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Estranged father tracked down daughter to "safe house" and shot her dead, inquest hears

Mary Shipstone was gunned down as she stood next to her mother
Mary Shipstone was gunned down as she stood next to her mother

An estranged father tracked down his seven-year-old daughter and shot her in the head on her doorstep before turning the gun on himself, an inquest has heard.

East Sussex coroner Alan Craze described the murder outside a "safe house" as a "thoroughly despicable act of violence" and said: "It was not in any way spontaneous. It was pre-meditated over a long period of time."

Mary Shipstone, also known as Maryam Alromisse, was gunned down as she stood next to her mother, clutching a new violin, after she returned from school on September 11 last year, Hastings Coroner's Court was told.

Her father, Yasser Alromisse, 46, was hidden in the rear of a silver Toyota on the drive by the house, in Northiam, near Rye, East Sussex, when he fired the shots.

The attack took place at Spring Hill, where Mary had lived with her mother Lyndsey Shipstone, for the past year. She did not want be traced by Alromisse after the collapse of their marriage, which she said had been abusive.

Alromisse had hired the vehicle that morning in Worthing, insisting to rental staff that he needed one with tinted windows, and had created a blind from bin bags to shield himself, the hearing was told.

His body was later found in a pool of blood in the rear of the car, where he had shot himself in the head.

Mr Craze concluded that Mary had been unlawfully killed, and ruled her father's death as suicide.

The court heard how Alromisse had hired private detective Paul Parton, purporting to be a friend of his ex-wife, in May 2014 to try and establish the location of Mrs Shipstone, who he was still legally married to.

Mr Parton was unable to locate Mrs Shipstone and later withdrew his services concerned Alromisse's motive was to take away the child.

Coroner Mr Craze said it was not clear how Alromisse eventually found the address, but described the murder as a "thoroughly despicable act of violence".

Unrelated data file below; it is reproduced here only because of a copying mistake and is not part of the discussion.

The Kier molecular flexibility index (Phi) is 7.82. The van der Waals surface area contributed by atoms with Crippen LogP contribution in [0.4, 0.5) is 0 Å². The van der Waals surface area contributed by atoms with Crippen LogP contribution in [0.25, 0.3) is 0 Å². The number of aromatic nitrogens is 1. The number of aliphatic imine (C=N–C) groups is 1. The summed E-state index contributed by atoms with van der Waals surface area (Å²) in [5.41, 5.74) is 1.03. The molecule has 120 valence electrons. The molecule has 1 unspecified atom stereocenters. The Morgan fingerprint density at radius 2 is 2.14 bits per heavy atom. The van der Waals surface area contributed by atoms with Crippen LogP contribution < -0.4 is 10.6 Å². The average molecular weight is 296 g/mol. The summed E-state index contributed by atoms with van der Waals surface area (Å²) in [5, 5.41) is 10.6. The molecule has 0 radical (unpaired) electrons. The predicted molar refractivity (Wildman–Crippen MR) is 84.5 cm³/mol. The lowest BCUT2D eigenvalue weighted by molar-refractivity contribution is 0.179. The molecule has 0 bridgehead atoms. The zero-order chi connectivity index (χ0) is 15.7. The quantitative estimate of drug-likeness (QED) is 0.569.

He added: "It was not in any way spontaneous. It was pre-meditated over a long period of time."

Describing the day of the shooting, Mrs Shipstone said it had been "ordinary", but that Mary was "very happy" and "excited" about her birthday in seven days' time.

She had been driven by a neighbour to collect Mary from school where she had had her first violin lesson. They parked up at their neighbour's and walked back towards their house.

Mrs Shipstone told the court: "I was putting my key in the door, and I spoke to Mary, saying she'd like what I had done to her room, and that's the last thing I said to her."

Mary was stood slightly behind her when she heard a loud noise.

She said: "There was a terrific sound behind me like someone had burst a balloon.

"I turned around and the first thing I saw was Mary on the ground - her legs were crumpled behind her."

She said she quickly realised that her ex-partner had shot Mary, saying she could "see his face" in the back seat of the Toyota parked on the nearby drive.

She told the inquest: "He did not show any emotion."

Mrs Shipstone carried Mary to a neighbour's home, where they tried to revive her while waiting for emergency services to arrive. She was taken to King's College Hospital, London, but later died of her injuries.

Asked why Alromisse would have wanted to kill Mary, Mrs Shipstone replied: "I don't think I will ever really know that.

"It was such an extreme thing to do. I can only guess that he wanted to kill himself and for some reason he thought that she should not live without him."

She added: "He had the opportunity to shoot me as well, but he chose not to do it, and I was the one he supposedly hated the most.

"It's an act of revenge really. It's got to be. If he really loved her he would never have inflicted that on her."

Mrs Shipstone told the court: "He's left me bereft of a daughter".

Mr Craze described it as a "very sad and tragic case".

Speaking to Mrs Shipstone after reaching his conclusion, he said: "You will, I hope, be relieved that the whole process of the coroner's inquest is over with.

"You have got through it and I hope that the process will be deemed useful to you.

"But the main thing is you can put a full stop at the end of this chapter and get on with your life."